In August 1999, the Kansas State Board of Education voted 6-4 in favor of state science standards from which several topics, including virtually all references to evolution, had been deleted. Students will no longer be tested on these topics in statewide tests, giving local districts the option of not teaching these subjects without fear that students will suffer on state assessment exams. Opponents of the revised standards believe the adopted standards promote bad science and include statements that invite the teaching of creationism in science classes.5
Although the press focused most of its attention on the Board’s removal of evolution, these other revisions are equally as serious. The Big Bang theory—as central to modern astronomy and cosmology as evolution is to biology—no longer appears in the standards. The sentence explaining that the Big Bang theory “places the origin between 10 and 20 billion years ago” was stripped from the document along with a reference to the formation of the universe. There is no mention of geologic time and the standards downplay any reference to the age of the earth, in one case even substituting the words “in the past” for “long ago.”6 Examples of patterns of cumulative change (of which evolution is just one example) such as plate tectonics, fossilization and erosion are also gone.
Deleted also are such environmental science concepts as the sustainability of populations and a question asking students to evaluate “the benefits of burning fossil fuels to meet energy needs against the risks of global warming.” In the latter example, the Board substituted a question asking students about the temporary changes in atmosphere caused by cars and trees. Also deleted was the statement that “sexuality is basic to healthy human development.”7
These revisions endanger the integrity of science itself. Eliminating such unifying theoretical frameworks as evolution and the Big Bang theory renders science education a rote exercise in memorizing unconnected facts. As the National Science Teachers Association has noted, “Scientific disciplines with a historical component such as astronomy, geology, biology, and anthropology, cannot be taught with integrity if evolution is not emphasized.”8
The controversy that culminated in these standards began when a 27-member committee of scientists and educators was appointed to upgrade the state’s science standards. Committee members—some appointed by the State Board of Education itself—spent over a year developing standards, utilizing the National Science Education Standards as a framework, and incorporating input from educators, scientists, citizens and Board members. After numerous revisions and months of public hearings at which creationists attacked the proposed standards, State School Board member Steve Abrams escalated the controversy when he proposed his own revisions, among them his definition of creation as “the idea that the design and complexity of the design of the cosmos requires an intelligent designer.”9 While this language did not make it into the final version, it ignited the statewide battle.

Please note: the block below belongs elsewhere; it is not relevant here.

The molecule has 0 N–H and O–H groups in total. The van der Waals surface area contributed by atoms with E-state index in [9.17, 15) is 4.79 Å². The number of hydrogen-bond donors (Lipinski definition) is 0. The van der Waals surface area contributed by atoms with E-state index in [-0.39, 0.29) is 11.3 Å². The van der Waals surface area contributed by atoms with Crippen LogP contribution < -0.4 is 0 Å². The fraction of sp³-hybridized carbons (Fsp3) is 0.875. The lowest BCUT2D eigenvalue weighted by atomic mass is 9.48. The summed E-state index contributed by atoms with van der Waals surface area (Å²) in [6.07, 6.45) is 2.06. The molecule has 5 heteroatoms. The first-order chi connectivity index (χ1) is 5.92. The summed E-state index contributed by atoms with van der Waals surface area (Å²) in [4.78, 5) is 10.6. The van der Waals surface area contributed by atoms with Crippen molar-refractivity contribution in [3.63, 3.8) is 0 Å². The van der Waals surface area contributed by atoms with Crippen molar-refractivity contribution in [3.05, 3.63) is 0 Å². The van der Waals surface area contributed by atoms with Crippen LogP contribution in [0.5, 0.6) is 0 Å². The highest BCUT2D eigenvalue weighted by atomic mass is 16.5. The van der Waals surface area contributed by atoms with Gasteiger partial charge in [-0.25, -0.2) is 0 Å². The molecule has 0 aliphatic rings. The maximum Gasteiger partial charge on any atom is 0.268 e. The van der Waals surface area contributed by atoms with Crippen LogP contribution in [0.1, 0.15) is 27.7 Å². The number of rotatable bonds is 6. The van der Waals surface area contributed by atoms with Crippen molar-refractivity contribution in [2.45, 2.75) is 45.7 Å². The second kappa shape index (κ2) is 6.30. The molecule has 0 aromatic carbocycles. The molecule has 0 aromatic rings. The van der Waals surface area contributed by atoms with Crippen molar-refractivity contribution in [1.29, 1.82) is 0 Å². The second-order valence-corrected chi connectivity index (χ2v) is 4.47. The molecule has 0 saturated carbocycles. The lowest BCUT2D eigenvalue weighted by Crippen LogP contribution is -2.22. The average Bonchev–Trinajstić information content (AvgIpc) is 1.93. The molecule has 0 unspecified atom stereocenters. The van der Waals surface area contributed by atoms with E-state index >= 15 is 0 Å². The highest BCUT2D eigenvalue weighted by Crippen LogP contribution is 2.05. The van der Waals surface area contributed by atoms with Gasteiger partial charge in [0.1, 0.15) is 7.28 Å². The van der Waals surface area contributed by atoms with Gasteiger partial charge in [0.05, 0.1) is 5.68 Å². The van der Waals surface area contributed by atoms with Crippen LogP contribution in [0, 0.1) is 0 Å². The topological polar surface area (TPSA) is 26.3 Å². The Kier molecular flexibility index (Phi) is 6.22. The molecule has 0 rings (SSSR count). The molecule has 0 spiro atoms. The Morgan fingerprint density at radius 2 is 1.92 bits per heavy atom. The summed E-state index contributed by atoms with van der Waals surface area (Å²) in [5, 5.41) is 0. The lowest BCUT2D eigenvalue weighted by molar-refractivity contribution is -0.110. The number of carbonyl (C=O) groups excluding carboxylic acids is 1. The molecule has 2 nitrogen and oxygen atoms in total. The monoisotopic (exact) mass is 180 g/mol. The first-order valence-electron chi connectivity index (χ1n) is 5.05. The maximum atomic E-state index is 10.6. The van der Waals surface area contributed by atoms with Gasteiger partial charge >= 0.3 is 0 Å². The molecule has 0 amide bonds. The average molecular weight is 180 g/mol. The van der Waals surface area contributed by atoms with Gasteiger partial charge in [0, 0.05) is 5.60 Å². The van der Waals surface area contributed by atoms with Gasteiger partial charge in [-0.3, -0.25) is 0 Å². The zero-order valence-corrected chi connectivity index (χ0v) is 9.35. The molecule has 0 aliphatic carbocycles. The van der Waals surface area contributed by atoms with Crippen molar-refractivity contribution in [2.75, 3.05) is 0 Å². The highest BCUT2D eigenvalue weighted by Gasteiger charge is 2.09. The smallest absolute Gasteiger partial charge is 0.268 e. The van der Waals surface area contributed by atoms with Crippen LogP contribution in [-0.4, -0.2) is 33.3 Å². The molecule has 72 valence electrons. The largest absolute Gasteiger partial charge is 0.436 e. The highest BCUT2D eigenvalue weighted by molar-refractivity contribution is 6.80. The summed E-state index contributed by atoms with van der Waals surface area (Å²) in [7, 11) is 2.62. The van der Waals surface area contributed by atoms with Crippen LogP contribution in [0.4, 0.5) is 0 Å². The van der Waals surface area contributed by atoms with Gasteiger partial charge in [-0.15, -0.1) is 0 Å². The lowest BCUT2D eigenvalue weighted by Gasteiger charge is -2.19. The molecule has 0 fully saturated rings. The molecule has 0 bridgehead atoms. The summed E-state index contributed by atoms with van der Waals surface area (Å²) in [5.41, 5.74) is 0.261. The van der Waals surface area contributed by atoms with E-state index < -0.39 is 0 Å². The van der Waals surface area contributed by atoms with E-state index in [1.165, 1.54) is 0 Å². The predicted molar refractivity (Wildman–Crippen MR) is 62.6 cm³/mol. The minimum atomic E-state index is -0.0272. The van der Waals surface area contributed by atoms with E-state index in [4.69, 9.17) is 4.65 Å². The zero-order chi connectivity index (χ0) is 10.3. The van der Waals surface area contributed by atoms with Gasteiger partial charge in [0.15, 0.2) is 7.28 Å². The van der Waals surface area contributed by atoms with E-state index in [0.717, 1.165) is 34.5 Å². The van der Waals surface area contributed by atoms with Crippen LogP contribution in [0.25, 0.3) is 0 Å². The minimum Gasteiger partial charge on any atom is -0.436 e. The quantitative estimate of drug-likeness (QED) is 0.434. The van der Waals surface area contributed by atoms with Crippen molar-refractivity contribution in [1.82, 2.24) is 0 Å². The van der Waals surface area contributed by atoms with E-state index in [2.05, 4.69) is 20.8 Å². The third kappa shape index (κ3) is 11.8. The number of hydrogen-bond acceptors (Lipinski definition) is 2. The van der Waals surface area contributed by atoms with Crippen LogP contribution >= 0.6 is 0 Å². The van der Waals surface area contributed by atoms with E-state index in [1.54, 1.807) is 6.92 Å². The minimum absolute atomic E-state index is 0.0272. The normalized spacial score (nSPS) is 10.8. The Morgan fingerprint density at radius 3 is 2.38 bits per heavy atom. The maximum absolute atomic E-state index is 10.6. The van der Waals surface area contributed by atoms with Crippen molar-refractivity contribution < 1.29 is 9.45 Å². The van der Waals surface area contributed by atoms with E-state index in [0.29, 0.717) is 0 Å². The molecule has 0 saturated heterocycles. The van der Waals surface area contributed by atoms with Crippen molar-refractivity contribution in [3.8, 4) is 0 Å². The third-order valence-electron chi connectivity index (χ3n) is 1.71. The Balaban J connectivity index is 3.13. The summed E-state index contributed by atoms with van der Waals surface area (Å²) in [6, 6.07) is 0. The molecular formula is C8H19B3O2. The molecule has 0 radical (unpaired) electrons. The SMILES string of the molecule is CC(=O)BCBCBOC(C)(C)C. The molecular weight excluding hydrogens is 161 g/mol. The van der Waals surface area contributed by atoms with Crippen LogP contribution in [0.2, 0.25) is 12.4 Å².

Abrams was aided in his proposed revisions by Tom Willis, president of the Creation Science Association of Mid-America.10 Willis, a “Young Earth” creationist, cites Genesis as the authority for his contention that the world was created just 6,000 years ago. Young Earthers take exception to Big Bang theory as well as evolution, because it posits a universe 10 to 20 billion years old. Willis also asserts that, contrary to popular belief, dinosaurs lived into the 20th century and were even documented in the 1800s by U.S. Government employees because “they just didn’t know it was politically incorrect to report them.”11 The standards reflect his skepticism in a biased insertion that asks students to identify the assumptions and demonstrate the weaknesses in the hypotheses about dinosaur extinction.12
The 27-member committee was unanimous in its recommendation that the Board reject the proposed revisions. Republican Governor Bill Graves strongly and repeatedly urged the Board to keep evolution in the standards.13 The presidents of all of Kansas’ public universities wrote to State Board Chairperson Linda Holloway, asking her to reject Abrams’ proposed revisions because they “will set Kansas back a century.”14 The Board heard testimony demonstrating that removing evolution from the state assessment list would hurt the performance of Kansas students on the SAT and ACT college entrance exams and thereby undermine their ability to enter college.15
The Board nevertheless ignored the recommendations of its own handpicked science committee, the Governor, nationally-renowned scientists, and the leaders of their higher education system, voting 6-4 to remove evolution, big bang theory and more from the list of mandated state-assessed science concepts.
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